Careful how you consume it

Findings of the review should be interpreted with caution. Evidence in the review came mainly from observational research, so they don’t extrapolate the findings to suggest people start drinking coffee or increasing their intake in attempts to become healthier. What they did say is that people who already enjoy moderate amounts of coffee as part of their diet are probably getting health benefits from it, rather than harm.

The research is about coffee. It’s not about sugar, syrups, biscuits, cakes and pastries. Standard health messages still apply to those types of food. In other words, if you already drink coffee, enjoy it, but try to make it as healthy as possible.

Conclusions on the safety of coffee should thus be restricted to moderate intake, generally considered ≤400 mg of caffeine a day (about four or five cups of coffee).”

Healthier Coffee Drinking Tips

1: Choose Organic

Healthier coffee drinking definitely starts here. Conventional coffee is heavily sprayed with pesticides. There’s an abundance of organic choices out there. You can usually find them at your local health food store. If not, here’s a few recommendations: Seasonal Detoxifying

Equal Exchange 89C59DD7-4F8A-4EF8-A35E-9705E7A38CF5

Dean’s Beans

Indigo Coffee Roasters

And finally, stay away from the flavored coffees they are usually full of artificial flavorings.

2: No Sugar

This is probably the most important tip for healthier coffee drinking. Try adding just cream (preferably organic, raw if you can get it) in place of sugar. The fat in cream will cut the bitterness of coffee. Cream also has a natural sweetness that can help you wean off the refined white stuff.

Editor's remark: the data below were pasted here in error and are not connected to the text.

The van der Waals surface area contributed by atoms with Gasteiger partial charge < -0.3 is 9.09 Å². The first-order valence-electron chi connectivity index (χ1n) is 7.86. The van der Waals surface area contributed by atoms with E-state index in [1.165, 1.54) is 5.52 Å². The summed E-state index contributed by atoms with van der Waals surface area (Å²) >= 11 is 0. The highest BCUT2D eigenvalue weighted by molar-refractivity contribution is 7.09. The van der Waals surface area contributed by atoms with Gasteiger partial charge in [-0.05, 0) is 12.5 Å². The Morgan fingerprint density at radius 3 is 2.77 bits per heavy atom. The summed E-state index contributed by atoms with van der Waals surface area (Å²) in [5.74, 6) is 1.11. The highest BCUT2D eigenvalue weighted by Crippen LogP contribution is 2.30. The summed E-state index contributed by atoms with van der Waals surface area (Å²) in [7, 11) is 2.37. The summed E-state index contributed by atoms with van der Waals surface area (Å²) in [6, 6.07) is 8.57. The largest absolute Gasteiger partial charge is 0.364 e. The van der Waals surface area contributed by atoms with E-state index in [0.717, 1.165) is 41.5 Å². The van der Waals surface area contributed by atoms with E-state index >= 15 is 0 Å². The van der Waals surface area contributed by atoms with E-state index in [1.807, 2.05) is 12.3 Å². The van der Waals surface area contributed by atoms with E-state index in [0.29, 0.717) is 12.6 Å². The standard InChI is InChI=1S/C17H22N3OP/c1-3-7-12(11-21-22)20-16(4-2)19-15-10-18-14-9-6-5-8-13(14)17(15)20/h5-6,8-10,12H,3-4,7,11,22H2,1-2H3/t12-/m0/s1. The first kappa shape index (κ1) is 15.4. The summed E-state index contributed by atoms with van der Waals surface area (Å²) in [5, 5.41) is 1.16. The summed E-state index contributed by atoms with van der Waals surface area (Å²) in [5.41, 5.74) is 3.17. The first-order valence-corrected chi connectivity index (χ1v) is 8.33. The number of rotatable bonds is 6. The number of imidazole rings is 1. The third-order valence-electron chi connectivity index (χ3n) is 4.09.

Lastly, please do NOT use those flavored cream/creamer concoctions! They’re made with hydrogenated vegetable oils, corn syrup and a whole host of other chemicals.

3: Get Whole Beans and Grind Them Yourself

Coffee beans, like anything, will begin to breakdown and become rancid once the inner contents are exposed to oxygen and moisture. To see this process with the naked eye cut open an apple and see what happens. The white flesh starts turning brown pretty fast. This is due to its exposure to oxygen and moisture, the enemies of freshness. They’re also the enemies of anti-oxidants, those things you hear about that create stability and health in living systems and ward off disease.

4: Drink Coffee After a Meal.

For most people that would be breakfast, and it’s definitely better to wait until you have some food in your system before drinking that cup of coffee. Caffeine causes your body to release sugar into your bloodstream which in turn causes the pancreas to release insulin (another good reason to get sugar out!). On an empty stomach this can cause a sharp drop in blood sugar which can then set up more sugar cravings. Guess what helps spike that sugar besides sugar? Caffeine. Furthermore, the caffeine in coffee can suppress your appetite causing you to go longer without feeling hungry. This sets up further episodes of low blood sugar and further coffee and sugar cravings. Having food in your stomach will help modulate this blood sugar response and keep those cravings down. The Best Ways to Boost your Metabolism and My Experience Losing Weight

5: Enjoy every sip

We live in a society where we’re made to feel guilty about food: don’t eat this, don’t eat that, this food will kill you, that food will kill you. Of course, a lot of that is true, but you can take any food, create negative thoughts around it and actually make it unhealthier to consume with those stressful thoughts. After all, stress depletes nutrients from the body. So don’t feel guilty about your cup of organic, ground-at-home-with-cream coffee.

Enjoy it! I know I do daily.

Research articles by: Michael Yardney And Robin Poole is specialist registrar in public health at the University of Southampton, U.K.

Original article by: Craig Fear